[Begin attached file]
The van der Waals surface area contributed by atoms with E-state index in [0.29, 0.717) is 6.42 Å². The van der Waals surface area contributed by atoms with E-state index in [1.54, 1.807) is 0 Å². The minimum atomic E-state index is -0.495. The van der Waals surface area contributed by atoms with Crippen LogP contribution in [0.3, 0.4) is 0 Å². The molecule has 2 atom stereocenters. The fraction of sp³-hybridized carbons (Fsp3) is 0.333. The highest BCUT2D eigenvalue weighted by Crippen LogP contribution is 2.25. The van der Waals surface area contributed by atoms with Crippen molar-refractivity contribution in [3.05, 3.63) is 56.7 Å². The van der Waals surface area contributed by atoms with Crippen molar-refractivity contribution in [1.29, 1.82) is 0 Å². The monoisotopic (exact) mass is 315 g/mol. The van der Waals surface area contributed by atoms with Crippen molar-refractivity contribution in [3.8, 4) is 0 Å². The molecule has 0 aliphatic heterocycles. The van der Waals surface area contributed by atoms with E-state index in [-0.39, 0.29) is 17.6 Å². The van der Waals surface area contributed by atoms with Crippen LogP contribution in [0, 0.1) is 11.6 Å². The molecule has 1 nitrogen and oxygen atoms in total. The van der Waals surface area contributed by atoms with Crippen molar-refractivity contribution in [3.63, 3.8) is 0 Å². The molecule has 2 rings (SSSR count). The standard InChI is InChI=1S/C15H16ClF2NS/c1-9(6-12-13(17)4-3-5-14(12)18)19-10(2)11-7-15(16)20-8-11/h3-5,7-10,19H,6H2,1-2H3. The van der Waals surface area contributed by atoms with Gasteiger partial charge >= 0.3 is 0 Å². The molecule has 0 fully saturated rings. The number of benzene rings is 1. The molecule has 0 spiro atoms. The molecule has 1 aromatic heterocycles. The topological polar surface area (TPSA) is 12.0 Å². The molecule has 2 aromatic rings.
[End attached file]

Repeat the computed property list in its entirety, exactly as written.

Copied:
The van der Waals surface area contributed by atoms with E-state index in [0.29, 0.717) is 6.42 Å². The van der Waals surface area contributed by atoms with E-state index in [1.54, 1.807) is 0 Å². The minimum atomic E-state index is -0.495. The van der Waals surface area contributed by atoms with Crippen LogP contribution in [0.3, 0.4) is 0 Å². The molecule has 2 atom stereocenters. The fraction of sp³-hybridized carbons (Fsp3) is 0.333. The highest BCUT2D eigenvalue weighted by Crippen LogP contribution is 2.25. The van der Waals surface area contributed by atoms with Crippen molar-refractivity contribution in [3.05, 3.63) is 56.7 Å². The van der Waals surface area contributed by atoms with Crippen molar-refractivity contribution in [1.29, 1.82) is 0 Å². The monoisotopic (exact) mass is 315 g/mol. The van der Waals surface area contributed by atoms with Crippen molar-refractivity contribution in [3.8, 4) is 0 Å². The molecule has 0 aliphatic heterocycles. The van der Waals surface area contributed by atoms with E-state index in [-0.39, 0.29) is 17.6 Å². The van der Waals surface area contributed by atoms with Crippen LogP contribution in [0, 0.1) is 11.6 Å². The molecule has 1 nitrogen and oxygen atoms in total. The van der Waals surface area contributed by atoms with Crippen molar-refractivity contribution in [3.63, 3.8) is 0 Å². The molecule has 2 rings (SSSR count). The standard InChI is InChI=1S/C15H16ClF2NS/c1-9(6-12-13(17)4-3-5-14(12)18)19-10(2)11-7-15(16)20-8-11/h3-5,7-10,19H,6H2,1-2H3. The van der Waals surface area contributed by atoms with Gasteiger partial charge >= 0.3 is 0 Å². The molecule has 0 fully saturated rings. The number of benzene rings is 1. The molecule has 0 spiro atoms. The molecule has 1 aromatic heterocycles. The topological polar surface area (TPSA) is 12.0 Å². The molecule has 2 aromatic rings.